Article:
There’s nothing like a daylily to remind us that life is both fleeting and beautiful. The flowers of the Hemerocallis — which literally means “day” and “beautiful” in Greek — last only 24 hours. The bright orange flutes of yesterday are withered like spent party balloons today, often drooping from the same flower stalk as the new day’s fresh-faced offering. The center of the flower is called its “throat” and is a different, contrasting color than the rest of the plant. Shaped like a trumpet, the daylily embodies the ancient imperative: carpe diem!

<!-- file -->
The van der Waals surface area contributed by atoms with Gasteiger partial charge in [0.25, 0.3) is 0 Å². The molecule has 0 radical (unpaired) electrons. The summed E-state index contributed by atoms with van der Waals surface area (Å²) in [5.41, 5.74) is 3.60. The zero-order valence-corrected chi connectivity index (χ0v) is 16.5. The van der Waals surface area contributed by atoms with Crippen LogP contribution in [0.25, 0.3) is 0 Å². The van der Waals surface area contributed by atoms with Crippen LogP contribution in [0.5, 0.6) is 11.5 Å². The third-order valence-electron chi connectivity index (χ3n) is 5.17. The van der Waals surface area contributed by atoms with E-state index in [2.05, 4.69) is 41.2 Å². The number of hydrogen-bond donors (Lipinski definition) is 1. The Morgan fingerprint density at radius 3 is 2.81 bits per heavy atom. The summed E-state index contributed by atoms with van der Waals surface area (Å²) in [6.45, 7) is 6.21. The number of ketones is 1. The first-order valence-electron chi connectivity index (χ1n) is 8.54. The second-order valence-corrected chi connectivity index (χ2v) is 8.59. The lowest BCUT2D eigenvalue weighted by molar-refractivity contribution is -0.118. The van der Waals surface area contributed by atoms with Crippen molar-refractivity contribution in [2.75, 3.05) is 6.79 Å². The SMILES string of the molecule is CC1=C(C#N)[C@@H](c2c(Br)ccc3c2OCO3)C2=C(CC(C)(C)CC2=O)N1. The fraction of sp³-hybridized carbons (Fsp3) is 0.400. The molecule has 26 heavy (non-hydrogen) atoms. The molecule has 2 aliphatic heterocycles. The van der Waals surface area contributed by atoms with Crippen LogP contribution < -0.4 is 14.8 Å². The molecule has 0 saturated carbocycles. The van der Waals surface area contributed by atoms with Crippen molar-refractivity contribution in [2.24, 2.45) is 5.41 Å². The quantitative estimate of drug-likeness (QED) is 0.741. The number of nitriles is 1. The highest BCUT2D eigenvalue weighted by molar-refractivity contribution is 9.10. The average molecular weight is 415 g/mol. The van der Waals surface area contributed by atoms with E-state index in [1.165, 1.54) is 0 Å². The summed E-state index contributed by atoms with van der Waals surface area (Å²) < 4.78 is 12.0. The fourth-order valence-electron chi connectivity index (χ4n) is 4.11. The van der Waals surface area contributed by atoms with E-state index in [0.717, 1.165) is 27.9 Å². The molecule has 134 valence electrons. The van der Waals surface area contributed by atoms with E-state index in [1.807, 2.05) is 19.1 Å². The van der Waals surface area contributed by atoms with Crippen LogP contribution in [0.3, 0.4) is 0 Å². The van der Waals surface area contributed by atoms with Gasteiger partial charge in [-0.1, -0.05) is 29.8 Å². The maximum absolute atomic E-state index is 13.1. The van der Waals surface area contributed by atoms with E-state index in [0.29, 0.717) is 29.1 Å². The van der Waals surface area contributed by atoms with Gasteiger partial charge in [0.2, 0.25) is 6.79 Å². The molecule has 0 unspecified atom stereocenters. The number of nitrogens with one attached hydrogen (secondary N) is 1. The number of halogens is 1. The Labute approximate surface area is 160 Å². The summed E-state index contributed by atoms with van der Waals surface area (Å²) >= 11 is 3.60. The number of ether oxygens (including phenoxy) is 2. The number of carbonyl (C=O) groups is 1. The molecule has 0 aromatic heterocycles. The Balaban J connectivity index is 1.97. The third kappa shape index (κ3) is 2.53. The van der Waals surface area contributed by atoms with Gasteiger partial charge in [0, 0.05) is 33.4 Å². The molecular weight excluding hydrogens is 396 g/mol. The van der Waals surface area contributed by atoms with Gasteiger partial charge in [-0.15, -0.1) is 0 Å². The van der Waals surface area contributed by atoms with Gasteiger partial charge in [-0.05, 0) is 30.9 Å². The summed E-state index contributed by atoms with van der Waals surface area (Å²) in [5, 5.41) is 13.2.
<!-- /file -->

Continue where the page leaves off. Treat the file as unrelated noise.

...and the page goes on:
Daylilies are everywhere now. They line the roadside in thick ranks. They steal into the garden border among the phlox, “volunteering” for duty. But they should be dug up immediately, because they spread so quickly and are almost impossible to root out. They can’t be cut for bouquets, either, as the flowers fade so quickly. They can only be admired for what they are and for as long as they last — as wild and precious as life itself.